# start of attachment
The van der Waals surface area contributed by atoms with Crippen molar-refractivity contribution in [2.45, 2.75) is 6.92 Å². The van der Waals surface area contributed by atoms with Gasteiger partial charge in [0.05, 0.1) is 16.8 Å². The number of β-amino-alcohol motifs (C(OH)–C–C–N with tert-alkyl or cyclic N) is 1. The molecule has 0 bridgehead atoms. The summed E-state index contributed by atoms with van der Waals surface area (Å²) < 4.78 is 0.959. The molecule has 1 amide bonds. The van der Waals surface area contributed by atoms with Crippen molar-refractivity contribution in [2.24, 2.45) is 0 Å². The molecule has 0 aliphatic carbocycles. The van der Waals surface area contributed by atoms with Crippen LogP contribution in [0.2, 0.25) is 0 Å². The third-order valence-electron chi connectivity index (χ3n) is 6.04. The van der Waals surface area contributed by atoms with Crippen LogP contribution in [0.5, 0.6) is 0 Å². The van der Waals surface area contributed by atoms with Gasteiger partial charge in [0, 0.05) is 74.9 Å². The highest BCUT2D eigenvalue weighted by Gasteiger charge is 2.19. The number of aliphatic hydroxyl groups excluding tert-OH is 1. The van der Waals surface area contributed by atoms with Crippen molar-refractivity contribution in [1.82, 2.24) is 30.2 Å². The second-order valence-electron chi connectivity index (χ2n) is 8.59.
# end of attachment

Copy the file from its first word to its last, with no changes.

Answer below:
The van der Waals surface area contributed by atoms with Crippen molar-refractivity contribution in [2.45, 2.75) is 6.92 Å². The van der Waals surface area contributed by atoms with Gasteiger partial charge in [0.05, 0.1) is 16.8 Å². The number of β-amino-alcohol motifs (C(OH)–C–C–N with tert-alkyl or cyclic N) is 1. The molecule has 0 bridgehead atoms. The summed E-state index contributed by atoms with van der Waals surface area (Å²) < 4.78 is 0.959. The molecule has 1 amide bonds. The van der Waals surface area contributed by atoms with Crippen molar-refractivity contribution in [2.24, 2.45) is 0 Å². The molecule has 0 aliphatic carbocycles. The van der Waals surface area contributed by atoms with Crippen LogP contribution in [0.2, 0.25) is 0 Å². The third-order valence-electron chi connectivity index (χ3n) is 6.04. The van der Waals surface area contributed by atoms with Crippen LogP contribution in [0.5, 0.6) is 0 Å². The van der Waals surface area contributed by atoms with Gasteiger partial charge in [0, 0.05) is 74.9 Å². The highest BCUT2D eigenvalue weighted by Gasteiger charge is 2.19. The number of aliphatic hydroxyl groups excluding tert-OH is 1. The van der Waals surface area contributed by atoms with Crippen molar-refractivity contribution in [1.82, 2.24) is 30.2 Å². The second-order valence-electron chi connectivity index (χ2n) is 8.59.